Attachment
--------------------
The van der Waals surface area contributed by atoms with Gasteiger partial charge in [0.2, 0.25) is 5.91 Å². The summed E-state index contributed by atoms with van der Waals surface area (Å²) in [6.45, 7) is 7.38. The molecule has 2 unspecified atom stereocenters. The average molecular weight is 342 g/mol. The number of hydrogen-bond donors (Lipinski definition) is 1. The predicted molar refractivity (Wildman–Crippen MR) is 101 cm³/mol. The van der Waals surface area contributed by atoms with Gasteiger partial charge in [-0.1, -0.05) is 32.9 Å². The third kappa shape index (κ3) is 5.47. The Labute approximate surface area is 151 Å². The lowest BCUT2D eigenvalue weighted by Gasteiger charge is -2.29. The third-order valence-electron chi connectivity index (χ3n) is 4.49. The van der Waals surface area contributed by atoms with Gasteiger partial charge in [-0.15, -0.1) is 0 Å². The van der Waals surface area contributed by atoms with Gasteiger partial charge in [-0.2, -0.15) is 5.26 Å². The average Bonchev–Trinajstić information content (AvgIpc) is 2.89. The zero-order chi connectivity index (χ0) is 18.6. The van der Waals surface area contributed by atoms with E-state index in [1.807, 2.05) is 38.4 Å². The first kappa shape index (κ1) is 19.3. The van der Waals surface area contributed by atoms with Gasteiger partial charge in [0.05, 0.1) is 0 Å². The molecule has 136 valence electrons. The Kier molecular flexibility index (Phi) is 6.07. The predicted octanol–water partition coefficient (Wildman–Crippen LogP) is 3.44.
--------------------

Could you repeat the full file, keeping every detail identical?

The van der Waals surface area contributed by atoms with Gasteiger partial charge in [0.2, 0.25) is 5.91 Å². The summed E-state index contributed by atoms with van der Waals surface area (Å²) in [6.45, 7) is 7.38. The molecule has 2 unspecified atom stereocenters. The average molecular weight is 342 g/mol. The number of hydrogen-bond donors (Lipinski definition) is 1. The predicted molar refractivity (Wildman–Crippen MR) is 101 cm³/mol. The van der Waals surface area contributed by atoms with Gasteiger partial charge in [-0.1, -0.05) is 32.9 Å². The third kappa shape index (κ3) is 5.47. The Labute approximate surface area is 151 Å². The lowest BCUT2D eigenvalue weighted by Gasteiger charge is -2.29. The third-order valence-electron chi connectivity index (χ3n) is 4.49. The van der Waals surface area contributed by atoms with Gasteiger partial charge in [-0.15, -0.1) is 0 Å². The van der Waals surface area contributed by atoms with Gasteiger partial charge in [-0.2, -0.15) is 5.26 Å². The average Bonchev–Trinajstić information content (AvgIpc) is 2.89. The zero-order chi connectivity index (χ0) is 18.6. The van der Waals surface area contributed by atoms with E-state index in [1.807, 2.05) is 38.4 Å². The first kappa shape index (κ1) is 19.3. The van der Waals surface area contributed by atoms with Gasteiger partial charge in [0.05, 0.1) is 0 Å². The molecule has 136 valence electrons. The Kier molecular flexibility index (Phi) is 6.07. The predicted octanol–water partition coefficient (Wildman–Crippen LogP) is 3.44.